The book opens with the account of 20-year-old Will suffering a terrible, life-changing fall. The narrative at this point is by Will's much younger sister (recalling and writing in adulthood) and at different points we also get narratives by his grandmother and his aunt. It is hard to give any idea of the story without giving away far more than I would have wanted to know before I started. The book is concerned with relationships within the family from the 1930s to the present day, with Will's accident as the focus for how they developed and how the individuals changed. It has Salley Vickers' usual penetrating but compassionate insight, with plenty of pithy observations and also some very thoughtful, understanding views of people – including the difference between how they see themselves and how others see them.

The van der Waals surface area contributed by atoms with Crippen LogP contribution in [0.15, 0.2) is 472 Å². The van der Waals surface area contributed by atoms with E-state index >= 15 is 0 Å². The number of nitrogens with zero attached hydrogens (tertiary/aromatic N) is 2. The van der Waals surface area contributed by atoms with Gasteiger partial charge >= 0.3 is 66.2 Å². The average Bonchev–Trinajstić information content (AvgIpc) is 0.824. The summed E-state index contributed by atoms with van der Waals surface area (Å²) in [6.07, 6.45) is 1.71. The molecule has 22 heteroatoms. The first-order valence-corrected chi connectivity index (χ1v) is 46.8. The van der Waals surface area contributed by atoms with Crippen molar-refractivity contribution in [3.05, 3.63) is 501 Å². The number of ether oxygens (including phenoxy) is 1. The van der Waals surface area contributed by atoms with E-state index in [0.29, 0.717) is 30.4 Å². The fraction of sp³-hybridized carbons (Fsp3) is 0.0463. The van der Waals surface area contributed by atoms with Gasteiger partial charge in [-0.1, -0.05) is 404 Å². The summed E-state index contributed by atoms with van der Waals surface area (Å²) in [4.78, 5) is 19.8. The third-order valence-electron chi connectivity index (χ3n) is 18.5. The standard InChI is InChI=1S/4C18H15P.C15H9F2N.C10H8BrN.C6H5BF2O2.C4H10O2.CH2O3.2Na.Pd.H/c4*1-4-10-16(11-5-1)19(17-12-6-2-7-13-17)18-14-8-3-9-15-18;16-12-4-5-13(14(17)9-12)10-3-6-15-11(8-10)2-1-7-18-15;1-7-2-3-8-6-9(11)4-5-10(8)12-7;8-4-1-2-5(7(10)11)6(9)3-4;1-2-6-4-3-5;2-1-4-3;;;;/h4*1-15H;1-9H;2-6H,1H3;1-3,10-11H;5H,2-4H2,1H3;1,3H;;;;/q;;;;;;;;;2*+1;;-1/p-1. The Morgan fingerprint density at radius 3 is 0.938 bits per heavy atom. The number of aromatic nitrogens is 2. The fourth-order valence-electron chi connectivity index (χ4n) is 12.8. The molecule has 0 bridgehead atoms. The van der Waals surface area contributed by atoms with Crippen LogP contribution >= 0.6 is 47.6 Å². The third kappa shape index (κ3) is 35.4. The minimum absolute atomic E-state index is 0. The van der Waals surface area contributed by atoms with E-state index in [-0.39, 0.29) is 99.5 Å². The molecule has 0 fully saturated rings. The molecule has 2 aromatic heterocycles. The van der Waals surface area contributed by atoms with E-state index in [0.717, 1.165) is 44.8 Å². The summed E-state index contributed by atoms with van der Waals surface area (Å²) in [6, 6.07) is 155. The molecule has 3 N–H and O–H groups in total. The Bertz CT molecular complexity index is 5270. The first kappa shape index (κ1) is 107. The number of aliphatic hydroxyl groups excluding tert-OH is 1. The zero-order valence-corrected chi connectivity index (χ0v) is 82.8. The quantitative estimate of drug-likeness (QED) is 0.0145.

Each of the voices is excellently done. I found it all very easy and enjoyable to read and the final section becomes quite gripping as the story comes to a climax while dealing with difficult moral issues. However, the second section, narrated by the grandmother, didn't quite seem to fit. It's concerned with earlier history which, while relevant, I found a bit of a distraction.
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Format: Hardcover
This is a story of a family falling apart as a result of a dreadful accident. Many previous novels have opened in this way. Anna Karenina is the most famous. A Cambridge student has fallen from the top of King's College Chapel. The incident triggers a chain reaction of family secrets, myths and downright lies.

The story is related by three voices, Will Tye's sister his aunt and grandmother. Hetta, his teenage sister at the time of the accident, relates the love affair between Will and his cousin Cele. We learn they are first cousins, the grandchildren of first cousins. We also learn that a family myth is just that, a lie. Fred Tye had been married before he met Betsy and married her but this had been hushed up because it would only upset people.